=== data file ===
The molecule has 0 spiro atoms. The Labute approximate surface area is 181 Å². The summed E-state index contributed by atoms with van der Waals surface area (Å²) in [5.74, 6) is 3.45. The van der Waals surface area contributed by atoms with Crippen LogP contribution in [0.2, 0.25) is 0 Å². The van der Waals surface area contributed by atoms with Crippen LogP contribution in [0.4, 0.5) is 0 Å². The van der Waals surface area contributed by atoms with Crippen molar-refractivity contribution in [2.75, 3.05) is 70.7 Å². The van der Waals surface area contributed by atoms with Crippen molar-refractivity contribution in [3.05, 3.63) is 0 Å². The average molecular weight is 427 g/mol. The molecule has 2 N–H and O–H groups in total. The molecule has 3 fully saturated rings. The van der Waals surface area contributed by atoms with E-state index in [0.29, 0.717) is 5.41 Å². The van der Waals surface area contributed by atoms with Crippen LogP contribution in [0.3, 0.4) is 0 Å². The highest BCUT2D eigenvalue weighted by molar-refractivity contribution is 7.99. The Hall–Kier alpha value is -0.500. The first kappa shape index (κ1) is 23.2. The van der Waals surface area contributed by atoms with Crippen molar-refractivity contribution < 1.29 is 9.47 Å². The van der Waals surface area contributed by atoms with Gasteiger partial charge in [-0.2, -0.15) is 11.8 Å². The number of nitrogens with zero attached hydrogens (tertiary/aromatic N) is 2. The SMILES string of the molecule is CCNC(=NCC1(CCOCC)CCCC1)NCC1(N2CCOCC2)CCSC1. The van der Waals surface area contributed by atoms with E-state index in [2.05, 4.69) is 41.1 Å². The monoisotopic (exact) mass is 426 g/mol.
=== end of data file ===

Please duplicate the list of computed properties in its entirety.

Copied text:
The molecule has 0 spiro atoms. The Labute approximate surface area is 181 Å². The summed E-state index contributed by atoms with van der Waals surface area (Å²) in [5.74, 6) is 3.45. The van der Waals surface area contributed by atoms with Crippen LogP contribution in [0.2, 0.25) is 0 Å². The van der Waals surface area contributed by atoms with Crippen LogP contribution in [0.4, 0.5) is 0 Å². The van der Waals surface area contributed by atoms with Crippen molar-refractivity contribution in [2.75, 3.05) is 70.7 Å². The van der Waals surface area contributed by atoms with Crippen molar-refractivity contribution in [3.05, 3.63) is 0 Å². The average molecular weight is 427 g/mol. The molecule has 2 N–H and O–H groups in total. The molecule has 3 fully saturated rings. The van der Waals surface area contributed by atoms with E-state index in [0.29, 0.717) is 5.41 Å². The van der Waals surface area contributed by atoms with Crippen LogP contribution in [0.3, 0.4) is 0 Å². The highest BCUT2D eigenvalue weighted by molar-refractivity contribution is 7.99. The Hall–Kier alpha value is -0.500. The first kappa shape index (κ1) is 23.2. The van der Waals surface area contributed by atoms with Crippen molar-refractivity contribution < 1.29 is 9.47 Å². The van der Waals surface area contributed by atoms with Gasteiger partial charge in [-0.2, -0.15) is 11.8 Å². The number of nitrogens with zero attached hydrogens (tertiary/aromatic N) is 2. The SMILES string of the molecule is CCNC(=NCC1(CCOCC)CCCC1)NCC1(N2CCOCC2)CCSC1. The van der Waals surface area contributed by atoms with E-state index in [2.05, 4.69) is 41.1 Å². The monoisotopic (exact) mass is 426 g/mol.